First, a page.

Banking crisis looms in Caribbean and Central America
Battered by the recent run of hurricanes, Caribbean and Central American countries face a different kind of storm as global banks cut off ties to local financial systems.
Big banks moving to limit risk exposure to asset portfolios are systematically eliminating their corresponding relations with banks in the Caribbean and Central America. The process, known as de-risking, has sounded alarm bells throughout the region.
“It has had a tremendous effect. We have a small number of banks and each of those banks has lost at least one of its corresponding banking relationships. This means our connection to the outside world is really hanging by a thread. We are one or two terminations away from a real crisis,” Camillo Gonsalves, economic planning minister of Saint Vincent and the Grenadines, told GlobalMarkets.
The lack of corresponding banks makes trade more expensive and limits engagement by foreign investors. It has also affected the government’s capacity to engage in state-to-state transactions and even dealings with multilateral institutions. It is also putting a crimp on tourism, the life blood of many small island economies, because tourists are not able to pull cash out of bank machines.
According to a study by the UN’s Economic Commission for Latin America and the Caribbean, 64% of the region’s banking sector has been adversely impacted by de-risking. One of the hardest hit countries has been Belize, which has lost all but two corresponding banking agreements. Prime Minister Dean Barrow said in late September, after completion of an IMF Article IV consultation, that the banking and financial sectors are constantly under threat.
“In countries that are small, vulnerable, open and do a great deal of their business through international transactions, disconnection from the global economy is potentially devastating,” said Gonsalves.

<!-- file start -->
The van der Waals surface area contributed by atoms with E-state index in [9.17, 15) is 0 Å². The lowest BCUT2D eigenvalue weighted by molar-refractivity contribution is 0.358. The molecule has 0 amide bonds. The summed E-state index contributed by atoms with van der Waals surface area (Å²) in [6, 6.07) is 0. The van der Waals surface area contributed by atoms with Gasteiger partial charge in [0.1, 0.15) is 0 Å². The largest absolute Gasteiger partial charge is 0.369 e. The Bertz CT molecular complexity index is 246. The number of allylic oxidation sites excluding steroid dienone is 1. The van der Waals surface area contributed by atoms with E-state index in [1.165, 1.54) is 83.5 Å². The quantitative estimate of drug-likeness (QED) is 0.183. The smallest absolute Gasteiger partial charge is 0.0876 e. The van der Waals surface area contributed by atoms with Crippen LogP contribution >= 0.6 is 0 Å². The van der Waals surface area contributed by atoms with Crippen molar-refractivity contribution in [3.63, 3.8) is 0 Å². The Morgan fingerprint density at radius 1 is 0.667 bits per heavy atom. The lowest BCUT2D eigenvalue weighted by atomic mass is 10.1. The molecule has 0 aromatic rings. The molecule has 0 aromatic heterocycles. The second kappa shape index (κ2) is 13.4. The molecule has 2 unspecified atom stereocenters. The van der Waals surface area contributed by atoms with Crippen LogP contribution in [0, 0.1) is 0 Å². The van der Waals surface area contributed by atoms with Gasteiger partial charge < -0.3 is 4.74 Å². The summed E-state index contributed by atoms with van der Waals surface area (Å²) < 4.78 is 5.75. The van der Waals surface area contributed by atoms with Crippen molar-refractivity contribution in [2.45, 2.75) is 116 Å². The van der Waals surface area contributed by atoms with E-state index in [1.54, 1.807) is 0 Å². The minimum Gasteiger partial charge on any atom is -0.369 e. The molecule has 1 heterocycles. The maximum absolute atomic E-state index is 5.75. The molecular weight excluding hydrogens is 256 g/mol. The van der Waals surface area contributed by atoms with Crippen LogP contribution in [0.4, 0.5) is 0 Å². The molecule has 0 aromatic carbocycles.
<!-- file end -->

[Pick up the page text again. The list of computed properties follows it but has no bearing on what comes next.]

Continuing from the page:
The de-risking process is a response to a global effort to deal with money laundering and financing of terrorism. Jamaica’s central bank governor, Brian Wynter, said many small countries were not involved in these crimes, but were suffering the consequences.
He and Gonsalves said it has simply become easier for banks to sever corresponding relationships than make the effort or incur the expense of maintaining ties. “Saint Vincent and the Grenadines has a well regulated financial sector, we are clean,” said Gonsalves. “De-risking was supposed to deal with money laundering, grey lists, black lists. We and many other countries are caught up in a series of regulations that make it cheaper for banks to cut ties and than continue to do business with us.”
Wynter said that while Jamaica has so far avoided the crisis, “because our own financial institutions are de-risking, avoiding sectors where cash is king and could feed money laundering” this created domestic problems for money exchange houses and other components that were important in rural areas. “We need to transmit that de-risking should not have a blanket application,” he said.